Her parents would expect a wire. Eleanore Bostwick loved nothing more than to fret over her daughter. Well, and her needlework. Her father tended to take matters as they came with calm and efficiency. But he, too, would be eager to learn Annora reached her destination in one piece. Drawing in a deep breath of air, she savored her first taste of freedom. Now, her adventure would begin.

Cradling the calico kitten she had stopped the train conductor from throwing off the moving train, she turned in a circle to take in the view.

“Mountains!” she whispered to the kitten. “Oh, look at them.”

Massive peaks, such as she’d never seen before, growing up in New York. Streaked with white, the mountains rose in the distance beneath a forever sky, beautiful and majestic.

She grinned while she stepped from the train onto the depot’s wooden platform. People bustled around her, jostling, cursing, banging their luggage into her. Annora didn’t care. Mesmerized by the mountains, she stayed put. Lower down, lush green surrounded the town, made up of wooden, false-fronted buildings, boardwalks, and muddy streets.

“Annora! Annora!”

A small, gloved hand waved above the sea of passengers and families clogging the depot. Annora waved in return.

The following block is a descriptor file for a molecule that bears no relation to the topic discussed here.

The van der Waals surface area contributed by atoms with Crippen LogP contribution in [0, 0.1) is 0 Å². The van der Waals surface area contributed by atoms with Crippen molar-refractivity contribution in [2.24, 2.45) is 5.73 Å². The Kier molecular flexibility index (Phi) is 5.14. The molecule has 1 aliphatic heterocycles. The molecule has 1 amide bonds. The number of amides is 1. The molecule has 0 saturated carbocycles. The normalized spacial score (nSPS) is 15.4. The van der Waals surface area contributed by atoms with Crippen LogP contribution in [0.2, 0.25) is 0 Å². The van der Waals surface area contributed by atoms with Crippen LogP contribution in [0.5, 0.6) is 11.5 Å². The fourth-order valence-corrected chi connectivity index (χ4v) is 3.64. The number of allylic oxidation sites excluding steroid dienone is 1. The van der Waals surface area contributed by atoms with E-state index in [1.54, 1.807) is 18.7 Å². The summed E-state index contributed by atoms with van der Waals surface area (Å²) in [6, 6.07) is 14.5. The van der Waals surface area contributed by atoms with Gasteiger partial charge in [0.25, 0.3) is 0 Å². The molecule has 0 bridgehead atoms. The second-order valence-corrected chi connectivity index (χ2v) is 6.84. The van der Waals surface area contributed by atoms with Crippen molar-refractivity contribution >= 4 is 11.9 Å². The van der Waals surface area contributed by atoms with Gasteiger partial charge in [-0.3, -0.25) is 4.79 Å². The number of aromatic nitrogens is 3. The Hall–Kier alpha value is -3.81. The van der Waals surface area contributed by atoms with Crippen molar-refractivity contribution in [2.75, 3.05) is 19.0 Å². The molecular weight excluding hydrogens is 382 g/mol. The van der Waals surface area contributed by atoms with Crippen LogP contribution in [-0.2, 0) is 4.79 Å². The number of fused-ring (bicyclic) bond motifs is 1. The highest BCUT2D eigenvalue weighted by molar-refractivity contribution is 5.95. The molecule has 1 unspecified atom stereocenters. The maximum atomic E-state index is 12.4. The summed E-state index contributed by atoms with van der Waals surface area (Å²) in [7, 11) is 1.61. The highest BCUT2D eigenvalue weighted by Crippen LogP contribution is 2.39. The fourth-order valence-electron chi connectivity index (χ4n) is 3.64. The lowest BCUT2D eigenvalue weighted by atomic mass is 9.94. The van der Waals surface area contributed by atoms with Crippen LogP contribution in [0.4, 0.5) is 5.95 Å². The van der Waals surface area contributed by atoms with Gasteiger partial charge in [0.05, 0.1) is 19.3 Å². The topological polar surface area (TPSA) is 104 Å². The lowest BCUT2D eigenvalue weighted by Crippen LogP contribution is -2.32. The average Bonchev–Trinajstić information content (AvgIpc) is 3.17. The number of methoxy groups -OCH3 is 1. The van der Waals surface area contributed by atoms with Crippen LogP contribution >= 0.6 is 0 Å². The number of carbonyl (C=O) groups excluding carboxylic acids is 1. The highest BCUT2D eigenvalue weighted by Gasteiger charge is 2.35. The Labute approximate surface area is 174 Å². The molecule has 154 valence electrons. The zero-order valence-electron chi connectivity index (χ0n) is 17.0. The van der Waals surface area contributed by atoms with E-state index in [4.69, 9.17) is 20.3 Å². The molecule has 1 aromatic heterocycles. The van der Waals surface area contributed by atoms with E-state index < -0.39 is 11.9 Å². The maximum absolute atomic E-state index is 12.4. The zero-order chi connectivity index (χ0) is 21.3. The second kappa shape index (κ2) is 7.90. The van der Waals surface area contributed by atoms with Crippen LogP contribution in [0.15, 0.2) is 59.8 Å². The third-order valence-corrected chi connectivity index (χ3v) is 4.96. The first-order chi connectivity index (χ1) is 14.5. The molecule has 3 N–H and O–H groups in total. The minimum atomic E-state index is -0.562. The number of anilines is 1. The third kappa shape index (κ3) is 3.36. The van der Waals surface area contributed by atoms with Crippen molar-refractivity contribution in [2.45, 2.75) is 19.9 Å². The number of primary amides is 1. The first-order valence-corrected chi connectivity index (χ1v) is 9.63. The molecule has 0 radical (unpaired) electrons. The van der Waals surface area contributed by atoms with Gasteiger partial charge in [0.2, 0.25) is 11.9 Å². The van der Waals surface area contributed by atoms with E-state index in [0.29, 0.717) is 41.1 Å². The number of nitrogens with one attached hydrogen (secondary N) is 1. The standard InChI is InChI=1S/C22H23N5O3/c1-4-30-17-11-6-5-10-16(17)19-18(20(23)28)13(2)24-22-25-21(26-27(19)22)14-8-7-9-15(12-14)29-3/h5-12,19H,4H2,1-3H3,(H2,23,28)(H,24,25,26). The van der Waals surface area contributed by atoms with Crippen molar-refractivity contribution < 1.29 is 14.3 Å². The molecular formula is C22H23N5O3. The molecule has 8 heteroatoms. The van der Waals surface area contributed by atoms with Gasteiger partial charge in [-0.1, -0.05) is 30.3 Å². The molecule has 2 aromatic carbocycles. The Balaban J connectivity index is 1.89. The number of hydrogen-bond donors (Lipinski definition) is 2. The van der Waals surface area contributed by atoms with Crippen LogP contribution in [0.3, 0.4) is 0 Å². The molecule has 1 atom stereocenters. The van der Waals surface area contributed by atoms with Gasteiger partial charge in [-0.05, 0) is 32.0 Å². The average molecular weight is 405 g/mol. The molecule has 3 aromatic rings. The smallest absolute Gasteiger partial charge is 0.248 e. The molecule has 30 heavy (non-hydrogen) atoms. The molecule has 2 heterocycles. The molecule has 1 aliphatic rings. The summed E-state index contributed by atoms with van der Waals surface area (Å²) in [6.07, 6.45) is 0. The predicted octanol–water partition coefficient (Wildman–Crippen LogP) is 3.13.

When the crowd parted, she spotted Lissette Brownell. A feathered hat perched on blond hair, topping a petite face, hurried her direction—her cousin, daughter of a second cousin to Annora’s mother.

“I’m so glad you’re here. I’ve missed you so much.” The young woman, close to her own age, leaned toward her, arms outheld, saw the kitten, and kissed her instead of the intended hug. Her husband claimed Annora’s luggage. “How was your trip?” Lissette asked. “Oh, I love your dress. You look wonderful in that shade of blue.”

“Thank you. This is Buttons.” Annora indicated the kitten named for its button-like eyes, one surrounded by black, the other by white.

“Oh, she’s beautiful. I adore cats.” Lissette took the arm of the man next to her. “Annora, you remember my husband, Chance.”

“Of course.” On impulse, she kissed them both on their cheeks. Public demonstrations of emotion were not her style.

Chance chuckled. “It’s good to see you again too,” he said. Deciding he was a friend, Buttons climbed onto his shoulder. Annora reached for her, but he shook his head. “She’s fine. Leave her.”

“Thank you.” To answer her cousin’s questions, she said, “New York to Wyoming is a long, gruesome journey, but also wonderful. So much country. Amazing. I can’t tell you how happy I am to be here. Wyoming is huge and empty. I love it.”